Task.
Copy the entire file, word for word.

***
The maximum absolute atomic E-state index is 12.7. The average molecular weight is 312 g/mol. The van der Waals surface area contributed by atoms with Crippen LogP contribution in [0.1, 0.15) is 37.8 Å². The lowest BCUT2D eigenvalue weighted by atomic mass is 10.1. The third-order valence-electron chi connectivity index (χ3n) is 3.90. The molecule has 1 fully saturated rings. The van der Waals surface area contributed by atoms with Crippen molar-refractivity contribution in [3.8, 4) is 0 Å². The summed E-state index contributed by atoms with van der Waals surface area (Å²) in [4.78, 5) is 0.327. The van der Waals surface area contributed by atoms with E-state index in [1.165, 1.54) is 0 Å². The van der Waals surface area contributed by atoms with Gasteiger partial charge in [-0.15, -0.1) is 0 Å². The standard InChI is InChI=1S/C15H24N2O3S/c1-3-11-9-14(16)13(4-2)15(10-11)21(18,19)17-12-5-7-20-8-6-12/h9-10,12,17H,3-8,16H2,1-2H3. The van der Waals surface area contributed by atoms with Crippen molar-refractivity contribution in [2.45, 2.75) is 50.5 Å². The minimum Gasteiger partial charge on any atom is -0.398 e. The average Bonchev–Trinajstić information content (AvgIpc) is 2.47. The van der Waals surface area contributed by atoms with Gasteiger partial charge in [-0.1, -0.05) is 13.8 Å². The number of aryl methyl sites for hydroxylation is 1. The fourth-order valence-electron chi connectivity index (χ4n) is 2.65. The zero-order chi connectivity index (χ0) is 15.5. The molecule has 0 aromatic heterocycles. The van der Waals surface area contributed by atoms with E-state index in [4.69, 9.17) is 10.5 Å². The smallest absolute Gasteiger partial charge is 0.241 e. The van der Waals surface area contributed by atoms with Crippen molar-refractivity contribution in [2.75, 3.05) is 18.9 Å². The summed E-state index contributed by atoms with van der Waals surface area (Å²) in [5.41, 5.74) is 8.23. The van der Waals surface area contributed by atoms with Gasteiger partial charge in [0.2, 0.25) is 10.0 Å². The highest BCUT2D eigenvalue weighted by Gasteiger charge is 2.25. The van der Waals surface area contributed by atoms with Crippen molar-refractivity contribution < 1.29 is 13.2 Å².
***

The maximum absolute atomic E-state index is 12.7. The average molecular weight is 312 g/mol. The van der Waals surface area contributed by atoms with Crippen LogP contribution in [0.1, 0.15) is 37.8 Å². The lowest BCUT2D eigenvalue weighted by atomic mass is 10.1. The third-order valence-electron chi connectivity index (χ3n) is 3.90. The molecule has 1 fully saturated rings. The van der Waals surface area contributed by atoms with Crippen molar-refractivity contribution in [3.8, 4) is 0 Å². The summed E-state index contributed by atoms with van der Waals surface area (Å²) in [4.78, 5) is 0.327. The van der Waals surface area contributed by atoms with E-state index in [1.165, 1.54) is 0 Å². The van der Waals surface area contributed by atoms with Gasteiger partial charge in [-0.15, -0.1) is 0 Å². The standard InChI is InChI=1S/C15H24N2O3S/c1-3-11-9-14(16)13(4-2)15(10-11)21(18,19)17-12-5-7-20-8-6-12/h9-10,12,17H,3-8,16H2,1-2H3. The van der Waals surface area contributed by atoms with Crippen molar-refractivity contribution in [2.45, 2.75) is 50.5 Å². The minimum Gasteiger partial charge on any atom is -0.398 e. The average Bonchev–Trinajstić information content (AvgIpc) is 2.47. The van der Waals surface area contributed by atoms with Gasteiger partial charge in [-0.1, -0.05) is 13.8 Å². The number of aryl methyl sites for hydroxylation is 1. The fourth-order valence-electron chi connectivity index (χ4n) is 2.65. The zero-order chi connectivity index (χ0) is 15.5. The molecule has 0 aromatic heterocycles. The van der Waals surface area contributed by atoms with E-state index in [4.69, 9.17) is 10.5 Å². The smallest absolute Gasteiger partial charge is 0.241 e. The van der Waals surface area contributed by atoms with Crippen molar-refractivity contribution in [2.75, 3.05) is 18.9 Å². The summed E-state index contributed by atoms with van der Waals surface area (Å²) in [5.41, 5.74) is 8.23. The van der Waals surface area contributed by atoms with Gasteiger partial charge in [0.2, 0.25) is 10.0 Å². The highest BCUT2D eigenvalue weighted by Gasteiger charge is 2.25. The van der Waals surface area contributed by atoms with Crippen molar-refractivity contribution < 1.29 is 13.2 Å².